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Tuesday, October 16, 2018

Gates Foundation Flounders

An interesting article from Geek Wire which itself comes from one in Non-Profit Quarterly in August of this year.  I loved the NPQ title:

Why Smart People (at the Gates Foundation) Can’t Learn


An article in the latest World Development Journal finds that staff at the Gates Foundation have trouble making effective grants because they are all trying so hard to be the smartest guy in the room.
The article examines the organizational culture of the foundation’s Agriculture Developmental program and finds that its heavy emphasis on strategic planning distracts from the practices on the ground from which they might learn and build. Specifically, it “abstracts away from smallholder farmers’ sociocultural worlds and relies on a generalizable set of development solutions.” The “bright, high achievers” on staff end up learning to manage up to Bill, presumably the alpha smartest-guy-in-the-room, instead of toward the farmers—and this, it seems, creates a bit of a bubble.
How many years have I said "echo chamber" for "bubble?"
This sounds eerily familiar as a Gates diagnosis. Bill himself has apologized multiple times for this same failing in his Foundation’s education agenda, which has repeatedly failed to produce results but which he nonetheless is taking to scale internationally. 

Here, we might refer the Gates Foundation to management guru Chris Agyris’s observations on teaching smart people to learn. These bright, high achievers, he says, are so unused to failing that they lack the skills of introspection born of humility, instead blaming results of their own failures on things external—for example, the resistance and rebellion of a populace that does not appreciate being treated as passive objects of development rather than sources of energy, wisdom, and agency.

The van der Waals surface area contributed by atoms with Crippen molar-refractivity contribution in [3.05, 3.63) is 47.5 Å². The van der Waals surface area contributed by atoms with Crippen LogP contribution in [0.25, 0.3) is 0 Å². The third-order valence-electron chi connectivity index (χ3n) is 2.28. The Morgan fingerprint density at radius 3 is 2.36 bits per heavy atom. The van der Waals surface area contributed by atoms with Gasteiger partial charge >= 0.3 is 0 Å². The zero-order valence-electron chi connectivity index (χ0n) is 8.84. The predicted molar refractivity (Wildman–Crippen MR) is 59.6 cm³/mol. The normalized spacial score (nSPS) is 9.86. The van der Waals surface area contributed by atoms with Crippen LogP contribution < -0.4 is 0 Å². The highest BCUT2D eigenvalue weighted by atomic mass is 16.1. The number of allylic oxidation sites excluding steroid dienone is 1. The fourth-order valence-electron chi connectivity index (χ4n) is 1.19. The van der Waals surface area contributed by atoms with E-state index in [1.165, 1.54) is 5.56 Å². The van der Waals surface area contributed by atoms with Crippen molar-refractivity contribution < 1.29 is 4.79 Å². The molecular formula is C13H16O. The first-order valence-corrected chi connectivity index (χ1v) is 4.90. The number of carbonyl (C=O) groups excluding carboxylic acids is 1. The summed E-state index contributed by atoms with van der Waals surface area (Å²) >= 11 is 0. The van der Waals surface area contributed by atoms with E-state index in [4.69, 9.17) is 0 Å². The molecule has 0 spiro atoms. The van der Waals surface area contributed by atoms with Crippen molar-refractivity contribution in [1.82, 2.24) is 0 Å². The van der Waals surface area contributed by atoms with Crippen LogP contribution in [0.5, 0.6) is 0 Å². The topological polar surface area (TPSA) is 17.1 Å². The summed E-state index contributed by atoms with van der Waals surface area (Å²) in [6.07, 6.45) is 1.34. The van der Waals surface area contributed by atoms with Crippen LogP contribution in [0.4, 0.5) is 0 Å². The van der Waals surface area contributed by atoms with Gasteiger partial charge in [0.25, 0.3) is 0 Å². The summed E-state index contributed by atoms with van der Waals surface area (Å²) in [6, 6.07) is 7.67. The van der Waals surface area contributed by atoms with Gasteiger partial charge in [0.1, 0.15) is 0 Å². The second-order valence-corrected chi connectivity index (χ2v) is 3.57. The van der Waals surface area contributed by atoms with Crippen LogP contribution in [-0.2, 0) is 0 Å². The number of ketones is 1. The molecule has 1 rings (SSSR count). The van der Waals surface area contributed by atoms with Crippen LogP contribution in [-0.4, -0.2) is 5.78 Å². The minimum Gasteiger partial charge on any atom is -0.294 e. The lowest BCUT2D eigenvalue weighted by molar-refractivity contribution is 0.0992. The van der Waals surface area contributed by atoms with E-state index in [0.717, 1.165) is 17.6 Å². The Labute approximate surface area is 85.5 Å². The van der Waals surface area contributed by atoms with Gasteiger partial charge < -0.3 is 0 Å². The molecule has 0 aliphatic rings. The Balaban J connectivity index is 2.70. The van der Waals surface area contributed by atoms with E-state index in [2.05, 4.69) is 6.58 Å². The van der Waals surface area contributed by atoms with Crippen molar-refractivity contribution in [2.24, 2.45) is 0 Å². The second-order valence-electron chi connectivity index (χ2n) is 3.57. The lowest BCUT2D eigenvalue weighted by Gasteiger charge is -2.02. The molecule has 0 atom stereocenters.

From GeekWire:
Big or small, a well-run nonprofit must effectively manage organizational change and the human dimension of organizational life. These are the key takeaways from a recent state court decision that found the Bill and Melinda Gates Foundation had mishandled the hiring of a new chief data officer (CDO).

Despite its size, sophistication, and tech industry roots, the Gates Foundation missed checking some key human resource boxes when it set about to hire its first CDO. The new position was created following the failure of a major effort to strengthen the Foundation’s information technology (IT) functions and improve organizational information integration. To fill the new position, the foundation successfully enticed Todd Pierce to step away from a senior and highly paid position with Salesforce, adding his skill and experience to the Foundation’s management team. Seventeen months later, it terminated his position.

Earlier this month, according to GeekWire, King County Superior Court Judge Catherine Shaffer ruled Pierce “was undermined soon after starting his new role and was terminated for clashing with executives who didn’t believe in his vision” and awarded him more than $4 million in damages.
Going on, GeekWire says:

Earlier this year, NPQ provided some advice that seems right on point:
Most of us know from experience that when important conversations about our work get stuck in avoidant and self-referential loops, it delays our ability to advance social issues and even our day-to-day practices in our organizations. This is a well-tested tenet of systems thinking, which also advises us that in their tendency to resist change, systems often throw up false signals that detour and fatally delay change efforts. This requires that we remain attentive to the content of the conversations that are helping us to advance our work and distinguish them from those that would retard progress. There is, of course, a good deal of literature about how we can understand and implement change, but much of it will reflect the following basic structure: What we have (contrasted against) what we want—and how to get from here to there.
 For the Gates Foundation, as it would be for every organization, mismanaging a change process will be costly. Financially, having to litigate a termination, win or lose, is expensive. But on a deeper level, the cost of not effectively solving a problem and of leaving the tension of change unresolved may prove more expensive.

Could be something in all this talk for Superintendent Juneau to consider.  I think she may need to find some new members to be on her team.

1 comment:

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